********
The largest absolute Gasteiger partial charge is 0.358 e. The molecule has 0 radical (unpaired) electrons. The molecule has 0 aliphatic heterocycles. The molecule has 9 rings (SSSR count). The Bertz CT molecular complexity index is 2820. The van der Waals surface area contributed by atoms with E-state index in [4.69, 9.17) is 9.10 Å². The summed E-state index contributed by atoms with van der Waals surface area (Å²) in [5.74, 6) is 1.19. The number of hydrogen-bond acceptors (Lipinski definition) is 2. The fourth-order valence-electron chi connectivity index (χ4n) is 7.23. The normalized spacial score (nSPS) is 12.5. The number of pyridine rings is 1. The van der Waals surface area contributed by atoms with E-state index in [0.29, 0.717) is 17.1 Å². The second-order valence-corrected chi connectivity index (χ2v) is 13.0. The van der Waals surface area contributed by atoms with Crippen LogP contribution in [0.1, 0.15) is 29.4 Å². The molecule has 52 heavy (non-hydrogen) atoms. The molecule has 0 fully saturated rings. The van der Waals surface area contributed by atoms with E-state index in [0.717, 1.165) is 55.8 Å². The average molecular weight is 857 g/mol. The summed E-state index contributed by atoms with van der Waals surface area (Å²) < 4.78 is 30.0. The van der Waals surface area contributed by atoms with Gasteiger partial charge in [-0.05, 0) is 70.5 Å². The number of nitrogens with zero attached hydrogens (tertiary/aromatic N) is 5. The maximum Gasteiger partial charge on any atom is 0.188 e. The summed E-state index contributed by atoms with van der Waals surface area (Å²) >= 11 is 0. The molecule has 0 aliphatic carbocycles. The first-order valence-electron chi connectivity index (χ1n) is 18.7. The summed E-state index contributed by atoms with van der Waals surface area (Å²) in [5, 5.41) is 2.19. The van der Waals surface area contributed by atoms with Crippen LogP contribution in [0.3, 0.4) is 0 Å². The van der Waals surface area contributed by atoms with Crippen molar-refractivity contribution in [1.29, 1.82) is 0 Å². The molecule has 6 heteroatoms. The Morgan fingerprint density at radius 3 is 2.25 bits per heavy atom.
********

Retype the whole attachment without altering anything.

The largest absolute Gasteiger partial charge is 0.358 e. The molecule has 0 radical (unpaired) electrons. The molecule has 0 aliphatic heterocycles. The molecule has 9 rings (SSSR count). The Bertz CT molecular complexity index is 2820. The van der Waals surface area contributed by atoms with E-state index in [4.69, 9.17) is 9.10 Å². The summed E-state index contributed by atoms with van der Waals surface area (Å²) in [5.74, 6) is 1.19. The number of hydrogen-bond acceptors (Lipinski definition) is 2. The fourth-order valence-electron chi connectivity index (χ4n) is 7.23. The normalized spacial score (nSPS) is 12.5. The number of pyridine rings is 1. The van der Waals surface area contributed by atoms with E-state index in [0.29, 0.717) is 17.1 Å². The second-order valence-corrected chi connectivity index (χ2v) is 13.0. The van der Waals surface area contributed by atoms with Crippen LogP contribution in [0.1, 0.15) is 29.4 Å². The molecule has 52 heavy (non-hydrogen) atoms. The molecule has 0 fully saturated rings. The van der Waals surface area contributed by atoms with E-state index in [0.717, 1.165) is 55.8 Å². The average molecular weight is 857 g/mol. The summed E-state index contributed by atoms with van der Waals surface area (Å²) < 4.78 is 30.0. The van der Waals surface area contributed by atoms with Gasteiger partial charge in [-0.05, 0) is 70.5 Å². The number of nitrogens with zero attached hydrogens (tertiary/aromatic N) is 5. The maximum Gasteiger partial charge on any atom is 0.188 e. The summed E-state index contributed by atoms with van der Waals surface area (Å²) >= 11 is 0. The molecule has 0 aliphatic carbocycles. The first-order valence-electron chi connectivity index (χ1n) is 18.7. The summed E-state index contributed by atoms with van der Waals surface area (Å²) in [5, 5.41) is 2.19. The van der Waals surface area contributed by atoms with Crippen LogP contribution in [0.3, 0.4) is 0 Å². The van der Waals surface area contributed by atoms with Crippen molar-refractivity contribution in [1.29, 1.82) is 0 Å². The molecule has 6 heteroatoms. The Morgan fingerprint density at radius 3 is 2.25 bits per heavy atom.